A congressional tax oversight committee will not seek U.S. President Donald Trump's tax returns despite calls from Democrats for a review to determine possible business ties to foreign countries including Russia, the panel's Republican chairman said on Monday.
"If Congress begins to use its powers to rummage around in the tax returns of the president, what prevents Congress from doing the same to average Americans?" House of Representatives Ways and Means Committee Chairman Kevin Brady told reporters.
"Privacy and civil liberties are still important rights in this country, and (the) Ways and Means Committee is not going to start to weaken them."
The Texas Republican was responding to questions about a Feb. 1 letter from Representative Bill Pascrell, a Ways and Means Democrat who asked Brady to obtain Trump's returns from the U.S. Treasury so the committee could review them in closed session and vote on whether to release them to the public.
Pascrell's office had no immediate response to Brady's remarks.
Defying decades of precedent, Trump has long refused to release the documents, which Democrats say could show whether his sprawling business empire poses any conflicts of interest as he moves forward with initiatives on issues ranging from tax reform to foreign relations.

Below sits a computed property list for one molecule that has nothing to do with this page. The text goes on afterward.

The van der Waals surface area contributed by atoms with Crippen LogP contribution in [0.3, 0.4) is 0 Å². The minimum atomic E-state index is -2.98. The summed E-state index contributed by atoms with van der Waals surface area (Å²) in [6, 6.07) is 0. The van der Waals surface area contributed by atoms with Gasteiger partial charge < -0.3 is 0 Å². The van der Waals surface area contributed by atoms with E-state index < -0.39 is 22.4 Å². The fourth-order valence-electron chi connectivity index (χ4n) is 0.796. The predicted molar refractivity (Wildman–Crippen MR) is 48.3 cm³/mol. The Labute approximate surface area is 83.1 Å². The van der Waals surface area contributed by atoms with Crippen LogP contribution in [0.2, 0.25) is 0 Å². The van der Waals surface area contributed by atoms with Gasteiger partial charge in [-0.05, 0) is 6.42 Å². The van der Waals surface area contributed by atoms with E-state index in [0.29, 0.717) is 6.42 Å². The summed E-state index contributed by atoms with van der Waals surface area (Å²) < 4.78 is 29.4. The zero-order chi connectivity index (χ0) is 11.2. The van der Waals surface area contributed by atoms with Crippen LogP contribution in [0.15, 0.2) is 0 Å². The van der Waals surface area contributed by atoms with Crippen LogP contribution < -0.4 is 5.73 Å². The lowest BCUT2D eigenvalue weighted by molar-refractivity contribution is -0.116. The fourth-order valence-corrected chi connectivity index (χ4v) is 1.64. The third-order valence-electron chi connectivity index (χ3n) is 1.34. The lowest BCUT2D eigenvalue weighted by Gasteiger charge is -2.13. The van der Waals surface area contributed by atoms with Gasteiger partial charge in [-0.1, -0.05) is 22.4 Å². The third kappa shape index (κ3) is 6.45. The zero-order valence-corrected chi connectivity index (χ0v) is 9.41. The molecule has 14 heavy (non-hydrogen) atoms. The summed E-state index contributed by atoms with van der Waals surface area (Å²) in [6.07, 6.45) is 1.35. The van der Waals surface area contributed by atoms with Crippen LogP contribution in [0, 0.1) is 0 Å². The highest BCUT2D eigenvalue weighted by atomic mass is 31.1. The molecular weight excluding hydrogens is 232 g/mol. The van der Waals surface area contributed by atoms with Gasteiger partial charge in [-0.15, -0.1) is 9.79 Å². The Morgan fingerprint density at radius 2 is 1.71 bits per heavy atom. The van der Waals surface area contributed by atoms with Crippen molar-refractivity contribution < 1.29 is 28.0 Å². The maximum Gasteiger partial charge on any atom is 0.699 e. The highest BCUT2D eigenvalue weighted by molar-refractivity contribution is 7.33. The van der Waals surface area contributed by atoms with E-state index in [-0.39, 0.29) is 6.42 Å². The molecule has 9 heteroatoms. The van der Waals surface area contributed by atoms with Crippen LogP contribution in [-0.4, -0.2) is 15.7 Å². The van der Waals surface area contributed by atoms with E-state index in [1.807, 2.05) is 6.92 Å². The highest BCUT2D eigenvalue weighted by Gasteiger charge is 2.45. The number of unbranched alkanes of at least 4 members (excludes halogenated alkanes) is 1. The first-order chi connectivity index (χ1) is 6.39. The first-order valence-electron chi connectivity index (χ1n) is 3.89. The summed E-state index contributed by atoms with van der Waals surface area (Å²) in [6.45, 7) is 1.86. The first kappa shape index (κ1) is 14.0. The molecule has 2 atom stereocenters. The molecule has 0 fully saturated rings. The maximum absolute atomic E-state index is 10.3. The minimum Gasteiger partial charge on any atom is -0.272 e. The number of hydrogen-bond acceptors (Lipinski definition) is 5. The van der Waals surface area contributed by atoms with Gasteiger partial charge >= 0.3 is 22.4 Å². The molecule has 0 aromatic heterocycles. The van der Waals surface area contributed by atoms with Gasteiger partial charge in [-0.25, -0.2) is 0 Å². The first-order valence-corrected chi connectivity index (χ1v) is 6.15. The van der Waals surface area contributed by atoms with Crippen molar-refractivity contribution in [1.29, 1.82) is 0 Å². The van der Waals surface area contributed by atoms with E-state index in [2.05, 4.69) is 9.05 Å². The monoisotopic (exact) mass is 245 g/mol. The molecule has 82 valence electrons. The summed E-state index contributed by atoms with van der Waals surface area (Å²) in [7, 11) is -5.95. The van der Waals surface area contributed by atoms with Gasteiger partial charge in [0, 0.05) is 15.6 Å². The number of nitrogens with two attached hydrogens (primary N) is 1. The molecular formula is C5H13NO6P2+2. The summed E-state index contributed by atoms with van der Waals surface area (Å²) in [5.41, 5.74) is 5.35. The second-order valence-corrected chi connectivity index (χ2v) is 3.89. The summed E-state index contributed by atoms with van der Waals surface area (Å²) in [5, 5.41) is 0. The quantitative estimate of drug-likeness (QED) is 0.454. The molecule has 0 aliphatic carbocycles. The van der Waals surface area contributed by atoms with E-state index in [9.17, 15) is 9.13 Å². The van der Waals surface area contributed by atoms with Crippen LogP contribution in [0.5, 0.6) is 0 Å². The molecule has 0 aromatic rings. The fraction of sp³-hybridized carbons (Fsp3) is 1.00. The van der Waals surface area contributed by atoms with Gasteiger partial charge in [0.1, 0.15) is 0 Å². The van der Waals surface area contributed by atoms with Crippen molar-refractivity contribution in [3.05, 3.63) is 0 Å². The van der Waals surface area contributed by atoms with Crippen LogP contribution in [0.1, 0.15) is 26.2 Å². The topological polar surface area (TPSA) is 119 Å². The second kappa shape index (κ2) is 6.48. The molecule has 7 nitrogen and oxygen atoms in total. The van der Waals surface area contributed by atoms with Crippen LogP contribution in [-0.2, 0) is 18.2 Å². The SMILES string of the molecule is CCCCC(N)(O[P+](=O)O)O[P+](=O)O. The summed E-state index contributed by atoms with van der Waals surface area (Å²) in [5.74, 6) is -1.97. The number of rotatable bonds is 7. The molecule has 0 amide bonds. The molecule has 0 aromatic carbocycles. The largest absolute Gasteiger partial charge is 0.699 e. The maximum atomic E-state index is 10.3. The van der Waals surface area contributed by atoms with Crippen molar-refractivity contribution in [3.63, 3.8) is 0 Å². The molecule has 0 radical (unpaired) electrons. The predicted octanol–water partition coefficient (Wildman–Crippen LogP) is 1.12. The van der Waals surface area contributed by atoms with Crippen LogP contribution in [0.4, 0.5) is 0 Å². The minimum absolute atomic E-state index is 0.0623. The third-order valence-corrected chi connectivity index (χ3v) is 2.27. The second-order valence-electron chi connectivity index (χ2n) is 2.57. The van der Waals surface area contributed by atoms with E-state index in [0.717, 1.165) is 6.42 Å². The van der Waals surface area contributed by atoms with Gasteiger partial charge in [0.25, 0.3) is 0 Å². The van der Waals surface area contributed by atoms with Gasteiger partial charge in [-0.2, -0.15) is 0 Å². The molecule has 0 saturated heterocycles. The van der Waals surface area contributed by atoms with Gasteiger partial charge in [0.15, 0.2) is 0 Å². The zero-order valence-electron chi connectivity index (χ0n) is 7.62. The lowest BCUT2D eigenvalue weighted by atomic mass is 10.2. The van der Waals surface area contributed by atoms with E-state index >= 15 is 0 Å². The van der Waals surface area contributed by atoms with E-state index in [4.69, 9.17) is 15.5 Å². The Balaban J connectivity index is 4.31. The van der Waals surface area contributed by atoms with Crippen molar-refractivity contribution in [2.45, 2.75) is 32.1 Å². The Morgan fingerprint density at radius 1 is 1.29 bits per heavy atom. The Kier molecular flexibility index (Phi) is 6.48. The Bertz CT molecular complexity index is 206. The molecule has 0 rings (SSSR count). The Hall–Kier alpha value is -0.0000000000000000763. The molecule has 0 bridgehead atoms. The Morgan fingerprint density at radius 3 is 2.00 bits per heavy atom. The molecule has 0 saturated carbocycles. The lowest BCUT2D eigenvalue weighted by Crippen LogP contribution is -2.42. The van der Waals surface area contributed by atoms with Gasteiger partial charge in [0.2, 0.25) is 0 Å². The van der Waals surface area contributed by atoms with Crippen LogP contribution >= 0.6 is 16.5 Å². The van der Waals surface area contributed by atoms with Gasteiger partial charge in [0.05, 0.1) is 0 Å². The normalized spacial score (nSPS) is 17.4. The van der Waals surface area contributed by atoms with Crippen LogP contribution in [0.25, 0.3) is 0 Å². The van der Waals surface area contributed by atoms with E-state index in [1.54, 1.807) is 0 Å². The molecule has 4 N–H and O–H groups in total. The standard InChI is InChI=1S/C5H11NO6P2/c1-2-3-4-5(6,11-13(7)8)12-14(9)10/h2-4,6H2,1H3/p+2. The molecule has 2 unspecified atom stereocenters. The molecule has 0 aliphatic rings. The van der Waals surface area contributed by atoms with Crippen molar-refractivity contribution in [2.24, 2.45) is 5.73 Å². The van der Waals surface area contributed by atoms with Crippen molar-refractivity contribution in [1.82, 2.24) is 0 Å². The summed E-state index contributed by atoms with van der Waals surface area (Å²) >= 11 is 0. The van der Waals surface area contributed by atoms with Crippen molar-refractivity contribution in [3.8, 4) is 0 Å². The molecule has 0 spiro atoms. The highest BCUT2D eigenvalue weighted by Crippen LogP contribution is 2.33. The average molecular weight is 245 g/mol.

Experts say federal law authorizes the House Ways and Means Committee, the Senate Finance Committee and the Joint Committee on Taxation to examine individual returns.
The two other panels are headed by Senator Orrin Hatch, a Utah Republican who dismissed the idea of seeking Trump's returns last week.
House Republicans contend that the authority to examine tax returns was meant to ensure the proper administration of the tax code. Brady said his panel was doing just that in 2014, when it released confidential tax data during a probe of IRS treatment of conservative group applications for nonprofit status.
In his letter, Pascrell said Trump's business empire involves state-owned enterprises in China and the United Arab Emirates as well as interests stretching from Russia and Saudi Arabia to Taiwan and the Philippines.
"It is imperative for the public to know and understand his ... financial positions in domestic and foreign companies, and his self-reported net worth of more than $10 billion," the New Jersey Democrat wrote.
Brady said the letter misrepresented the law's intent to promote confidentiality and privacy.
"I've read his letter and I disagree with all of it," the chairman said.
(Reporting by David Morgan; Editing by Eric Beech and Andrew Hay)